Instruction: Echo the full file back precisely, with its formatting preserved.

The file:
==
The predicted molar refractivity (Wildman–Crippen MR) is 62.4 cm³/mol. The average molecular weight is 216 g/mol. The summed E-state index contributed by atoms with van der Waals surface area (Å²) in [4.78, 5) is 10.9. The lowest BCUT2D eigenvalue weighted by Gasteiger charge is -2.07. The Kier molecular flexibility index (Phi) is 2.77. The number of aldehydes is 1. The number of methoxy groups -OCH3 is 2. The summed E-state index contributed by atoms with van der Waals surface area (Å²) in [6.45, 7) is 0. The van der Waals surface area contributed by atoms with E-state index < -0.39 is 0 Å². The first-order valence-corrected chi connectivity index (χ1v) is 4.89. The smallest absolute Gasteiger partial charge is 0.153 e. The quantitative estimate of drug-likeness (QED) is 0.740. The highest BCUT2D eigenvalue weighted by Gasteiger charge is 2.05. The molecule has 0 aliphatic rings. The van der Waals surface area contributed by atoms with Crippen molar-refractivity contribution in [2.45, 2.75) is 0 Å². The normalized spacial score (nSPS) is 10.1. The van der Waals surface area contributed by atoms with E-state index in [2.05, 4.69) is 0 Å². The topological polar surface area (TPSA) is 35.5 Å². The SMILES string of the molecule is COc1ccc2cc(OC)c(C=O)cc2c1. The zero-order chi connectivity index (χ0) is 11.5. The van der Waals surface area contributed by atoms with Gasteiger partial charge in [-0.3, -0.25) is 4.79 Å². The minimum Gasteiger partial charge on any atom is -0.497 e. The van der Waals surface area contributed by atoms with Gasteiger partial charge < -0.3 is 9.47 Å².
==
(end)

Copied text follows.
The predicted molar refractivity (Wildman–Crippen MR) is 62.4 cm³/mol. The average molecular weight is 216 g/mol. The summed E-state index contributed by atoms with van der Waals surface area (Å²) in [4.78, 5) is 10.9. The lowest BCUT2D eigenvalue weighted by Gasteiger charge is -2.07. The Kier molecular flexibility index (Phi) is 2.77. The number of aldehydes is 1. The number of methoxy groups -OCH3 is 2. The summed E-state index contributed by atoms with van der Waals surface area (Å²) in [6.45, 7) is 0. The van der Waals surface area contributed by atoms with E-state index < -0.39 is 0 Å². The first-order valence-corrected chi connectivity index (χ1v) is 4.89. The smallest absolute Gasteiger partial charge is 0.153 e. The quantitative estimate of drug-likeness (QED) is 0.740. The highest BCUT2D eigenvalue weighted by Gasteiger charge is 2.05. The molecule has 0 aliphatic rings. The van der Waals surface area contributed by atoms with Crippen molar-refractivity contribution in [2.45, 2.75) is 0 Å². The normalized spacial score (nSPS) is 10.1. The van der Waals surface area contributed by atoms with E-state index in [2.05, 4.69) is 0 Å². The topological polar surface area (TPSA) is 35.5 Å². The SMILES string of the molecule is COc1ccc2cc(OC)c(C=O)cc2c1. The zero-order chi connectivity index (χ0) is 11.5. The van der Waals surface area contributed by atoms with Gasteiger partial charge in [-0.3, -0.25) is 4.79 Å². The minimum Gasteiger partial charge on any atom is -0.497 e. The van der Waals surface area contributed by atoms with Gasteiger partial charge < -0.3 is 9.47 Å².